Truth and the Culture of Science
There is an interesting article in the NY Times on how science really works. It is about a new book by Allegra Goodman. Some excerpts:
Scientists who have read the book say that somehow, Ms. Goodman has managed to write a tale about life in a science lab that rings so true and includes details so accurate and vivid that they say they are left reeling.. . . .
"It understands the psychology, the dynamics, the processes and pressures that exist in the current culture of science," Dr. Groopman, who reviewed "Intuition" for the online magazine Slate, said in a telephone interview. "I was stunned. I was really stunned.". . . .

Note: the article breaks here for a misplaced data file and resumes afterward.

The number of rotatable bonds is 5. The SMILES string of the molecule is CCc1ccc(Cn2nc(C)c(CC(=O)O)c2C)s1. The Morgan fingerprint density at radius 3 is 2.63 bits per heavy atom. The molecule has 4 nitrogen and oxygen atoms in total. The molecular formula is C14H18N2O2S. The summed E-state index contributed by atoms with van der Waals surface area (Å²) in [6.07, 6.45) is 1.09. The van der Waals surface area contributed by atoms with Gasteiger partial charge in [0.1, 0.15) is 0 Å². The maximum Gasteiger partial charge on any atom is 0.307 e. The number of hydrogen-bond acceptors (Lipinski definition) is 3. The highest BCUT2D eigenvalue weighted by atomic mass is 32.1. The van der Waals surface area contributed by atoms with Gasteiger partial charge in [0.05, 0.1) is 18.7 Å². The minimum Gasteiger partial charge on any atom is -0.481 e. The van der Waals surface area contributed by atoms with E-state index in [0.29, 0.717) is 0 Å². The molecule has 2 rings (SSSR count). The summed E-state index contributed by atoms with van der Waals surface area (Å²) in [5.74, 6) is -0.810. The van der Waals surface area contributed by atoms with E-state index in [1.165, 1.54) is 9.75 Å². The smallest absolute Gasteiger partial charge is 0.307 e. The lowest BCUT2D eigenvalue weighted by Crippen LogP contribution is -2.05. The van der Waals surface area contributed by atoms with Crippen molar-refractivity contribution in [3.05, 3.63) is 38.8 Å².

She thought of science, and the gray areas, the times when experiments stopped working or results were questioned and it was so hard to figure out what had happened. Was it human error? Was it sloppiness? Was it a natural human tendency to believe in a hypothesis so strongly that somehow data that do not seem to fit are edited out? Or was it fraud?
. . . .
Reading the scene, Dr. Schwarz said: "I had a tingle in my spine. How did she know?" The book, he noted, "also beautifully puts its finger on the ideals of science" the tension between the need to tell the truth and the need to present research in its most promising light.
This is one of the many reasons why skepticism and critical thinking are so important for science to move forward. Science is no different than other human endeavors, and scientists need to be aware of motivations other than the evidence that can influence them.